For parents of school-aged kids this means they are busy filling the Back to School lists that teachers have sent home; some even have supply lists from the teachers. For teachers this means getting into our classrooms and making lists. Oh the lists.
I work in an urban school district with a population that is largely considered “at risk” due to low-income/poverty. We don’t send home lists because the families in our district can’t afford what would be on the list. And we definitely do not ask for supplies for our own classroom.
Last year was the first year in over a decade that I was able to put in an order through school for glue sticks and markers. Before that (and in addition to that) everything comes out-of-pocket.
This week I stood in my classroom and made my annual wish list knowing I probably wasn’t going to be able to afford everything on it:
- notebooks for each of my 150 students (for journalling)
- binders for the seniors for portfolios
- scissors (to replace my dwindling supply)
- markers and crayons
- poster board (for all the many projects we do)
- rulers (again to replace the dwindling supply)
- loose lined paper
- construction paper
- pencils and pens
- dry erase markers and a new eraser
- a lesson plan book (because I am old school and I need to hand-write my stuff)
- A desk calendar
- pencil erasers
And the list could really go on and on. The added bonus? This year my classroom was part of a vandalism spree just a couple weeks ago. School will replace things like my broken computer monitor and missing keyboard, but all the personal picture frames, my clicker for presentations, my CD player, the posters from the walls, and any of the other decor I had to make my room feel inviting is on me to replace. And we just can’t afford those things on top of my other supply list (that will largely go unfilled as well).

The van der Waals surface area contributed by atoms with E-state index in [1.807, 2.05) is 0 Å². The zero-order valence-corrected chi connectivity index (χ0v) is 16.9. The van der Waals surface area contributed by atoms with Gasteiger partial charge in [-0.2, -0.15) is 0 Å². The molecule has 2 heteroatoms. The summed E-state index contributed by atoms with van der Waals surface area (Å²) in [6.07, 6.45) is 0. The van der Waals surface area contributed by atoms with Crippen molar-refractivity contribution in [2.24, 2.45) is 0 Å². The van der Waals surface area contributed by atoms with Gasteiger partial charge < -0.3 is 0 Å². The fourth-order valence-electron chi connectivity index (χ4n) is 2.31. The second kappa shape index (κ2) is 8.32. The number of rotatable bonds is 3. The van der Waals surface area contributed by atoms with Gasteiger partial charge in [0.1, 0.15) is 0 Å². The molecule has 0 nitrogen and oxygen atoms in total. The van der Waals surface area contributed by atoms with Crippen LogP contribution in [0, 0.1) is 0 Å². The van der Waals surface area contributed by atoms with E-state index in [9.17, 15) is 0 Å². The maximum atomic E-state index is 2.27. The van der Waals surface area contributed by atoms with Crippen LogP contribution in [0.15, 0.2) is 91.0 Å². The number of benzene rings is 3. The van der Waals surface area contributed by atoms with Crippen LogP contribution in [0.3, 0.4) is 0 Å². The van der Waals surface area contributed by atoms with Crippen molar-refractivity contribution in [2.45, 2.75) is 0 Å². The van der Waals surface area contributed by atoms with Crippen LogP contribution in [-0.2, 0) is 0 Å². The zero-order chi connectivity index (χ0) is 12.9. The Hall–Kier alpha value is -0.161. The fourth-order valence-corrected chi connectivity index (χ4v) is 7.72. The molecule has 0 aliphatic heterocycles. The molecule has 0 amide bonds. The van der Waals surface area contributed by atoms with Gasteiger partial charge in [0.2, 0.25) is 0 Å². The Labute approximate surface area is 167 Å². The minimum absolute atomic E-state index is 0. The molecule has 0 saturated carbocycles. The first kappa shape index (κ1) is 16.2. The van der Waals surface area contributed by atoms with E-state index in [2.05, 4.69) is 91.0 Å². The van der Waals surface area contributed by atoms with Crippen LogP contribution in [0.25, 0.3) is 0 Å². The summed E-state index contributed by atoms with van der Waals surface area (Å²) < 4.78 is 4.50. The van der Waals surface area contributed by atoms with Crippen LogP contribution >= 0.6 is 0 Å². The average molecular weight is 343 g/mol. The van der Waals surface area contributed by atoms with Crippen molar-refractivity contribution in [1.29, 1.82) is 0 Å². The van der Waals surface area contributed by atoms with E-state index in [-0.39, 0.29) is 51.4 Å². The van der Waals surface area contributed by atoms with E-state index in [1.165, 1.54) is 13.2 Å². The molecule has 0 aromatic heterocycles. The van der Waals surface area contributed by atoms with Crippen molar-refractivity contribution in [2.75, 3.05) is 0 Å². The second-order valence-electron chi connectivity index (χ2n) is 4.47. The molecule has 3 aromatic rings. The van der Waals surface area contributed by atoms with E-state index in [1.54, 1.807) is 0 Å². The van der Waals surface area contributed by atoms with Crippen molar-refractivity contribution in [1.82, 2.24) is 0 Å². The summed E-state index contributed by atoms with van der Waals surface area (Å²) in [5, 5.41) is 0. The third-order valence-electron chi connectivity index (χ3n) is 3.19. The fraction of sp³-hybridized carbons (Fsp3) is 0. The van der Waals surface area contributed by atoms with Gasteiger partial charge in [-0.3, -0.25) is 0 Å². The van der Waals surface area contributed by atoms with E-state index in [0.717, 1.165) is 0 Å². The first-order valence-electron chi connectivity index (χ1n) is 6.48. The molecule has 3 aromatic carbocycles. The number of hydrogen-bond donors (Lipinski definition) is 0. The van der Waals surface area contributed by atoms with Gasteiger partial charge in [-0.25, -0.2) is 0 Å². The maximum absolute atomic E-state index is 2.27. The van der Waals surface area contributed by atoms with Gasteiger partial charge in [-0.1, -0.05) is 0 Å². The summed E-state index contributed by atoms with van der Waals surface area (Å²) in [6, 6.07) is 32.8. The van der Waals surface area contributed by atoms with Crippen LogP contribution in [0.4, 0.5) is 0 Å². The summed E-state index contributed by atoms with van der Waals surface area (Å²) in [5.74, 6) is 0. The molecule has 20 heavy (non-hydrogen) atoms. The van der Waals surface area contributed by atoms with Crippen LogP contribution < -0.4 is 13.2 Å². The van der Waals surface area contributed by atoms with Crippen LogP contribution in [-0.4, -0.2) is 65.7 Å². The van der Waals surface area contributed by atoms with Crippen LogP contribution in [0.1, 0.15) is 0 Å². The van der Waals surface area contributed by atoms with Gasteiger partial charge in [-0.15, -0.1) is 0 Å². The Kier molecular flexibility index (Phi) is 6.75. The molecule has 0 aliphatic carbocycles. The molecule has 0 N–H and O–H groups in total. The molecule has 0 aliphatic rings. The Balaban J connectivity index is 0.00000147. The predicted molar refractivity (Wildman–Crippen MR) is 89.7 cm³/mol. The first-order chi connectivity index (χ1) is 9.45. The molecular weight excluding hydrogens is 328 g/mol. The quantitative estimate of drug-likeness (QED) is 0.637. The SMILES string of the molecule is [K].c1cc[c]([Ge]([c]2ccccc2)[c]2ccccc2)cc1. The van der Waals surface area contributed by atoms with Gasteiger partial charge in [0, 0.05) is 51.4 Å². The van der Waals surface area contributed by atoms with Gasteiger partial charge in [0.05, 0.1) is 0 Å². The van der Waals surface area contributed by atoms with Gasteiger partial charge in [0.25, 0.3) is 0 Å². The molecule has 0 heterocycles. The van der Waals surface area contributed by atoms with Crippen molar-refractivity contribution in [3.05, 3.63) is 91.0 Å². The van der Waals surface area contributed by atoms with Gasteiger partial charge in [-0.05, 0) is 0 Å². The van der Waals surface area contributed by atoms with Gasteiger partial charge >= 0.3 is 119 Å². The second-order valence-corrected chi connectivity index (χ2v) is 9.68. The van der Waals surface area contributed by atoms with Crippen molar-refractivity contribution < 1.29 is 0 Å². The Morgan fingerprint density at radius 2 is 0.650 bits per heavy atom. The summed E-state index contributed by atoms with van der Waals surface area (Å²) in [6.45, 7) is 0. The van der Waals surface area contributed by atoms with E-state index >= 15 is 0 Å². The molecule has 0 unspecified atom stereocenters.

I’m not begging, mind you. This is just my situation, and it’s not a very unique situation. Teachers all over the country are busy trying to figure classroom supplies into their family budgets.
Many, like myself, have part-time jobs on the side to help deflect the costs, but it still piles up.
This past weekend I went to BlogHer, the largest blogging conference in the world, and I talked about this topic with some fellow bloggers whose children go to school in districts far more affluent than mine. One blogger told me how she bought her daughter’s teacher around $200 in supplies (everything on the suggested supply list the teacher mailed home) and then gave her a gift card to buy the other things she might need. The teacher burst into tears. The blogger told me she couldn’t believe how thankful the teacher was.
But I believe it. Just $100 could go so far in my classroom. Shoot, I would raid the penny sales at Target and Office Max and Office Depot and Staples with $25!
This school year, consider donating a couple bucks or a few classroom supplies to your child’s teacher.
Don’t have a child in school or maybe your school is not as needy as others? Search for a school on Adopt A Classroom. It’s tax deductible and you can see where the money goes…totally transparent. It’s also really easy!
I have an Adopt a Classroom account for my classroom as well.